In South Australia we are eager to invest in more projects, especially along the North South Corridor.

This week the South Australian Government released the North South Corridor Planning Study.

We welcome the release of this report, which was suggested and funded by the Australian Government.

Given this is the first time we have seen the final report, I have now sent this to Infrastructure Australia to seek their advice on what sections of the corridor should be prioritised for funding.

The Australian Government is fully committed to delivering the North South Corridor and we look forward to working with the South Australian Government to do so but we will need advice from the South Australian Government about how they intend to fund it.

It is vital, though, that tolling options—especially for heavy vehicles—are considered as a source of funding, and we will keep discussing these options with the South Australian Government.

In Victoria, the Australian Government continues to talk to the Victorian Government about the major infrastructure projects of national significance.

We fully support moves to sell the Melbourne Port and re-invest the proceeds of the sale into new infrastructure.

But we are completely dismayed by the Victorian Government's decision to not proceed with the East West Link.

The unprecedented decision to tear up a contract and pay over half a billion dollars to a consortium not to build anything was a massive set back to Victoria and its reputation.

This project was ready to create 7,000 construction jobs and deliver significant and much needed travel time savings for commuters.

The decision has left Victoria without a major shovel ready project.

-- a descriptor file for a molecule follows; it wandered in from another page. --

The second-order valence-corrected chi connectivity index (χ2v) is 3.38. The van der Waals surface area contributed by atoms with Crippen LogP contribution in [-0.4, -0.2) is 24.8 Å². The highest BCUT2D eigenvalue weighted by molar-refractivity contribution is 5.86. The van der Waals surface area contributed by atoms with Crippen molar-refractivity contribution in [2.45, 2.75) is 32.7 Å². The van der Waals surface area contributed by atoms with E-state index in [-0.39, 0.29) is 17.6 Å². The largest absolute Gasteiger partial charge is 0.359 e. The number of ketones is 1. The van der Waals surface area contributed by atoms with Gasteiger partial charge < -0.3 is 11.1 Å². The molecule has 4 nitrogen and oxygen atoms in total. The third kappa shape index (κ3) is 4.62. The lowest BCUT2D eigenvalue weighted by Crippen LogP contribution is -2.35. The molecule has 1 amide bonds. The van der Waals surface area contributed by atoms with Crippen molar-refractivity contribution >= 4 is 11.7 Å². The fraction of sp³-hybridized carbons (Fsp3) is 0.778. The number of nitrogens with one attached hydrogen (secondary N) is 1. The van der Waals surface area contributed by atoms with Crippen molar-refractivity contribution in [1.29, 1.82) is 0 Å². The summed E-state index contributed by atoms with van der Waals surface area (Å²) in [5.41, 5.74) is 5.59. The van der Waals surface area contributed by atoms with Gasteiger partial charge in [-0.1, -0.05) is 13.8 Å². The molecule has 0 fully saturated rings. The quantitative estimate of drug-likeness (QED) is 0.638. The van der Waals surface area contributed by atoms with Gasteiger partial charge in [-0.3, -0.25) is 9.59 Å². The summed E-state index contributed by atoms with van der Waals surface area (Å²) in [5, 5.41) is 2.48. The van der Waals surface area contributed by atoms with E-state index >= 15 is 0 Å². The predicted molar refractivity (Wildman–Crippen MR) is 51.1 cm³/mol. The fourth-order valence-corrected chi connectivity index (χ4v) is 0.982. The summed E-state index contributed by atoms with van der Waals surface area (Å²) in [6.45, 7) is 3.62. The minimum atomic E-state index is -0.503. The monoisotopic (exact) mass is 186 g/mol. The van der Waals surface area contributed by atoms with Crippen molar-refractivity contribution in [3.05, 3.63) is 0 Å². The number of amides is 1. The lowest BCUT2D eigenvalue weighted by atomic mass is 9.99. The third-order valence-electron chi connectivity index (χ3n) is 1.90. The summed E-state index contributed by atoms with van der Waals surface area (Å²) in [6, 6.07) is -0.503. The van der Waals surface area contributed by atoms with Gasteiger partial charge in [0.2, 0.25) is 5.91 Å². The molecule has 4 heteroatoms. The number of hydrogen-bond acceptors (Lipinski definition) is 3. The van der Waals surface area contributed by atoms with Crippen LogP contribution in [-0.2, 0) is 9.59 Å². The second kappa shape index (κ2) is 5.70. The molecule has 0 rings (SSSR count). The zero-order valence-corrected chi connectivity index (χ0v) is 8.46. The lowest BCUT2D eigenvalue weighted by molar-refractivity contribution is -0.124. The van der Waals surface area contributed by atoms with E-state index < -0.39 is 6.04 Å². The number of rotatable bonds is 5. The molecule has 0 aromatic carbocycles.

In his 2008 East West Link Needs Assessment Report, Sir Rod Eddington warned that “Doing nothing is not an option.”

But this is what is happening now, as a result of the Victorian Governments' decision to tear up the East West Link contract.

We remain absolutely committed to the East West Link and we have set aside $3 billion for the first Victorian Government willing to build this project.

But Victoria cannot afford for this stalemate continue.

Melbourne cannot afford to wait four more years for the next major infrastructure project to start construction.

That is why we welcomed the announcement from Transurban regarding the Western Distributor.

We are more than willing to work with Transurban and the Victorian Government to further progress this proposal.

This morning, I met with Transurban and I am encouraged by the work that has been done so far.

I am stunned however by the fact that the Victorian Government refuses to allow Transurban to provide us with any detail of the project.

They want $1.5 billion from us but they don't want the project detail to be provided to us.

We understand that we will not see any detailed proposal from Victoria until the end of the year.

We are doing everything we can to work with the Victorian Government on infrastructure but we need them to cooperate.

Despite the fact that the Federal Government did not know anything about Transurban's proposal before it was announced to the media, within 24 hours of receiving the Premier's letter the PM had responded asking for more detail and laying out the conditions of our support -